“Eastwood demonstrates Pienaar as a prominent leader in the Springbok team. He is made out to be responsible for ‘[his] team’s’ dismal performance. Tight, close-up framing shows the audience a defeated Pienaar, a captain and leader who has brought ‘shame upon’ the South African nation, and as the rugby president suggests, deserves to ‘get the axe’. The harsh, low-key lighting of the frame draws in on the raked and bruised Pienaar, who is isolated as the key to the Boks having ‘their tails between their legs’ throughout the game.”
Have a go at analysing the film and finding a way to balance embedded quotes with examples of the director’s techniques.
All in all, while it is not crucial to talk about specific production techniques as such, it can help give you an edge in demonstrating that you know the ins and outs of the text. It helps show your comprehension of the context, themes and ideas presented, which is key to exemplifying a capacity to perceive authorial intent.
Some useful terminology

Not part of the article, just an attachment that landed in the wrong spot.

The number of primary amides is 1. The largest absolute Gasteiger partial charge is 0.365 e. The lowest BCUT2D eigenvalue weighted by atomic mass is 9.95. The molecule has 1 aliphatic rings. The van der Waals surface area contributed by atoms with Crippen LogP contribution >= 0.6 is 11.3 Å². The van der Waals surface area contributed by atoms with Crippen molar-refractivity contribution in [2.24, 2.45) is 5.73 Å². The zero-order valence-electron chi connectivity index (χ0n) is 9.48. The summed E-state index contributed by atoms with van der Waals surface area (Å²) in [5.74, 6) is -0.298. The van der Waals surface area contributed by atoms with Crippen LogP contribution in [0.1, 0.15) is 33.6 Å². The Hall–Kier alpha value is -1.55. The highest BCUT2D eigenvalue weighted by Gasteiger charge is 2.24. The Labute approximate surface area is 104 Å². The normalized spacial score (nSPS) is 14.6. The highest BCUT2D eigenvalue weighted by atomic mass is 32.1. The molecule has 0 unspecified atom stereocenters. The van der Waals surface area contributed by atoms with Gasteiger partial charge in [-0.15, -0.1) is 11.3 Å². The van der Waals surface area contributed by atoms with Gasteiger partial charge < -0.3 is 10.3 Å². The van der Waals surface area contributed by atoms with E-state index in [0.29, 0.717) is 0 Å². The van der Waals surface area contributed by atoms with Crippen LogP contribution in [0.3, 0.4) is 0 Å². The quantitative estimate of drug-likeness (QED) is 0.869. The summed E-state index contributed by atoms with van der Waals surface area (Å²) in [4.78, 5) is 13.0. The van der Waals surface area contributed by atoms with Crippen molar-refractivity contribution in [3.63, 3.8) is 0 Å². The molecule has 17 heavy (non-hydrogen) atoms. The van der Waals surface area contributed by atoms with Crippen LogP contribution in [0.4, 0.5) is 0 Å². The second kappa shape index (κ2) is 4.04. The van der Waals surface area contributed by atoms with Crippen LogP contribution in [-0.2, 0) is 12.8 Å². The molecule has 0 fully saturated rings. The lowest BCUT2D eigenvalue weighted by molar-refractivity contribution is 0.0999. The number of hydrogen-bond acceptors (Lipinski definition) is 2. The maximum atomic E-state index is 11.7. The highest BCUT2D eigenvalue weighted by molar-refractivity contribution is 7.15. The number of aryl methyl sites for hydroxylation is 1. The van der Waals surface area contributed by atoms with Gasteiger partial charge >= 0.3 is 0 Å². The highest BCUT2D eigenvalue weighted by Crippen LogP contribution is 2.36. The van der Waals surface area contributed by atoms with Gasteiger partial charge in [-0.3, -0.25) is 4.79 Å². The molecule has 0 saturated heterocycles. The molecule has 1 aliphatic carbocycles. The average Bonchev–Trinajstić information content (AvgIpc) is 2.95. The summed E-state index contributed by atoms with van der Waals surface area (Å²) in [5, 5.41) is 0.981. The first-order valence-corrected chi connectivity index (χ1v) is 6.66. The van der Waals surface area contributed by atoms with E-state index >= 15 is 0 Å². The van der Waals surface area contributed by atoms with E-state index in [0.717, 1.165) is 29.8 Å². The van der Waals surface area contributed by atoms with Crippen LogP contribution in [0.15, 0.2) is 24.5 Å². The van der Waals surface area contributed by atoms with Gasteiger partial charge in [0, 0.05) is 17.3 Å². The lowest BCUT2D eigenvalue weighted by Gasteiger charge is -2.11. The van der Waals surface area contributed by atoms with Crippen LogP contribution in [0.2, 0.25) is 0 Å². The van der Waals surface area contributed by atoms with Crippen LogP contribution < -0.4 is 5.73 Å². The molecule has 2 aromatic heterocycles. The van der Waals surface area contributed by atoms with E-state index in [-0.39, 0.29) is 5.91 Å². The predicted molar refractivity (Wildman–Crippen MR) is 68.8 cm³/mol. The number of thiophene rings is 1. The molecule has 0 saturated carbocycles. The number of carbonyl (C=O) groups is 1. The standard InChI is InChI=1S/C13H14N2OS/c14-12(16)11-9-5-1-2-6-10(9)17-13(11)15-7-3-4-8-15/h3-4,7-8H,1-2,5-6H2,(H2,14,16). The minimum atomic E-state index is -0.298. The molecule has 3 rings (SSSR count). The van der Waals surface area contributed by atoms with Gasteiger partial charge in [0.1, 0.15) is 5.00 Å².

- Shots: extreme long
shot/long shot, medium shot, close-up
shots: first shot of a new scene, shows the audience where the scene is taking place.
- Depth of
field: distance between closest and furthest objects giving a focused image.
view, low angle, eye-level, high angle
- Skewed angle:
camera set on an angle (horizon line is not parallel with the bottom of the
- Zooming, panning/tilting, tracking, hand-held
Mise en Scene: the arrangement of a frame; the artistic look of a shot in its elements of lighting, colour, camera techniques, sets, costumes, etc.
Lighting: high-key (bright, low shadow and contrast) or low-key (underlit, strong contrast between light and dark)
Point-of-view: the perspective from which the text is portrayed; the audience are driven to identify with characters portrayed.
Opening/resolution: how a narrative is introduced in setting up characters, settings, etc., how these develop and resolve at the end of a text.
Motif: a distinguishable feature which portrays a theme and idea about a character, setting, etc.
For a detailed list of film techniques, learn more here.